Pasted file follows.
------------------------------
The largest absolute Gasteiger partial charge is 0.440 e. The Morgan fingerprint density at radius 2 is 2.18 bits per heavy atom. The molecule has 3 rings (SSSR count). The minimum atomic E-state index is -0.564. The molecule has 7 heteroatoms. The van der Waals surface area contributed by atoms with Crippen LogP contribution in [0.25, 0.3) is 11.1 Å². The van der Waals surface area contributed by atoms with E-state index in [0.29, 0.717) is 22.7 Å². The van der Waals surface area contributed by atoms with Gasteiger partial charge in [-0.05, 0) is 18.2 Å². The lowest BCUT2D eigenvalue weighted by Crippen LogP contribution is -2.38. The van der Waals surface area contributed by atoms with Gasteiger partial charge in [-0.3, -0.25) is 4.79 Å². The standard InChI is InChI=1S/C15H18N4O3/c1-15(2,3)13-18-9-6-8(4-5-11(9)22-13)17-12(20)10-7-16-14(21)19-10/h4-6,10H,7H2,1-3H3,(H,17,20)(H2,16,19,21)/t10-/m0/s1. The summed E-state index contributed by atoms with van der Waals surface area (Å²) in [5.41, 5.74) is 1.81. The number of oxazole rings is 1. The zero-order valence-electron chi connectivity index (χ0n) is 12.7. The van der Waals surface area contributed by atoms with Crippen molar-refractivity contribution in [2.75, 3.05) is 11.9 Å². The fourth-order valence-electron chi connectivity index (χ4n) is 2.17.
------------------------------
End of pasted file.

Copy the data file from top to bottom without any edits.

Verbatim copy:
The largest absolute Gasteiger partial charge is 0.440 e. The Morgan fingerprint density at radius 2 is 2.18 bits per heavy atom. The molecule has 3 rings (SSSR count). The minimum atomic E-state index is -0.564. The molecule has 7 heteroatoms. The van der Waals surface area contributed by atoms with Crippen LogP contribution in [0.25, 0.3) is 11.1 Å². The van der Waals surface area contributed by atoms with E-state index in [0.29, 0.717) is 22.7 Å². The van der Waals surface area contributed by atoms with Gasteiger partial charge in [-0.05, 0) is 18.2 Å². The lowest BCUT2D eigenvalue weighted by Crippen LogP contribution is -2.38. The van der Waals surface area contributed by atoms with Gasteiger partial charge in [-0.3, -0.25) is 4.79 Å². The standard InChI is InChI=1S/C15H18N4O3/c1-15(2,3)13-18-9-6-8(4-5-11(9)22-13)17-12(20)10-7-16-14(21)19-10/h4-6,10H,7H2,1-3H3,(H,17,20)(H2,16,19,21)/t10-/m0/s1. The summed E-state index contributed by atoms with van der Waals surface area (Å²) in [5.41, 5.74) is 1.81. The number of oxazole rings is 1. The zero-order valence-electron chi connectivity index (χ0n) is 12.7. The van der Waals surface area contributed by atoms with Crippen molar-refractivity contribution in [2.75, 3.05) is 11.9 Å². The fourth-order valence-electron chi connectivity index (χ4n) is 2.17.